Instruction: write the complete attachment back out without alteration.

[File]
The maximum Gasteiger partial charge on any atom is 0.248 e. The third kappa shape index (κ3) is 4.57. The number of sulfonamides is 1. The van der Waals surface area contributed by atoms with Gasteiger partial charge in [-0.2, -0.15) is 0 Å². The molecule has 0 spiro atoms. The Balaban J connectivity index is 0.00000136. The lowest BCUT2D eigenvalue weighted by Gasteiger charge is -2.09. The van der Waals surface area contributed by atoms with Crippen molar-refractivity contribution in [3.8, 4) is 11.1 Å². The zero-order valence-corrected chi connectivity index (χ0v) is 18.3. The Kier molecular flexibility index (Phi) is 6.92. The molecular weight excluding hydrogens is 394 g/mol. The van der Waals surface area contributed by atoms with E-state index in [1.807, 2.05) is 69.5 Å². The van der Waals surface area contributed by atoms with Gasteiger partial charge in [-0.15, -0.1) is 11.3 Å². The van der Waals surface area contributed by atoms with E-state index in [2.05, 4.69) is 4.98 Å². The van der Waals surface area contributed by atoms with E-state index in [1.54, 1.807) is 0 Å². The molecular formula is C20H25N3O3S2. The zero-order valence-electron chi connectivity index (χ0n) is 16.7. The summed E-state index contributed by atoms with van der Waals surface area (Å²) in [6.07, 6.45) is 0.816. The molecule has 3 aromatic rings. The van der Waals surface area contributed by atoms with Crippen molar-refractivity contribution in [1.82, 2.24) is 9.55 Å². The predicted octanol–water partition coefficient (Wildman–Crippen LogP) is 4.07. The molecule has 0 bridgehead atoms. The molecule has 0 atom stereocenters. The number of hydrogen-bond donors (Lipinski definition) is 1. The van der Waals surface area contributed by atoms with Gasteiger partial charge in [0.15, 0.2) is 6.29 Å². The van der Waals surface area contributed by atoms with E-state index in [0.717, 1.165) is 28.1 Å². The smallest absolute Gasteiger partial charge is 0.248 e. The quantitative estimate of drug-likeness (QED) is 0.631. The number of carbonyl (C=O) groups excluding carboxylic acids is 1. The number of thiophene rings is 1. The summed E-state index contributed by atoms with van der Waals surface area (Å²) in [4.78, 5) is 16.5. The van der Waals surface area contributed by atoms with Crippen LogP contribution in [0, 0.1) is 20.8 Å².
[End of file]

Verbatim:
The maximum Gasteiger partial charge on any atom is 0.248 e. The third kappa shape index (κ3) is 4.57. The number of sulfonamides is 1. The van der Waals surface area contributed by atoms with Gasteiger partial charge in [-0.2, -0.15) is 0 Å². The molecule has 0 spiro atoms. The Balaban J connectivity index is 0.00000136. The lowest BCUT2D eigenvalue weighted by Gasteiger charge is -2.09. The van der Waals surface area contributed by atoms with Crippen molar-refractivity contribution in [3.8, 4) is 11.1 Å². The zero-order valence-corrected chi connectivity index (χ0v) is 18.3. The Kier molecular flexibility index (Phi) is 6.92. The molecular weight excluding hydrogens is 394 g/mol. The van der Waals surface area contributed by atoms with E-state index in [1.807, 2.05) is 69.5 Å². The van der Waals surface area contributed by atoms with Gasteiger partial charge in [-0.15, -0.1) is 11.3 Å². The van der Waals surface area contributed by atoms with E-state index in [2.05, 4.69) is 4.98 Å². The van der Waals surface area contributed by atoms with E-state index in [1.54, 1.807) is 0 Å². The molecular formula is C20H25N3O3S2. The zero-order valence-electron chi connectivity index (χ0n) is 16.7. The summed E-state index contributed by atoms with van der Waals surface area (Å²) in [6.07, 6.45) is 0.816. The molecule has 3 aromatic rings. The van der Waals surface area contributed by atoms with Crippen molar-refractivity contribution in [1.82, 2.24) is 9.55 Å². The predicted octanol–water partition coefficient (Wildman–Crippen LogP) is 4.07. The molecule has 0 bridgehead atoms. The molecule has 0 atom stereocenters. The number of hydrogen-bond donors (Lipinski definition) is 1. The van der Waals surface area contributed by atoms with Gasteiger partial charge in [0.15, 0.2) is 6.29 Å². The van der Waals surface area contributed by atoms with E-state index in [0.717, 1.165) is 28.1 Å². The smallest absolute Gasteiger partial charge is 0.248 e. The quantitative estimate of drug-likeness (QED) is 0.631. The number of carbonyl (C=O) groups excluding carboxylic acids is 1. The number of thiophene rings is 1. The summed E-state index contributed by atoms with van der Waals surface area (Å²) in [4.78, 5) is 16.5. The van der Waals surface area contributed by atoms with Crippen LogP contribution in [0, 0.1) is 20.8 Å².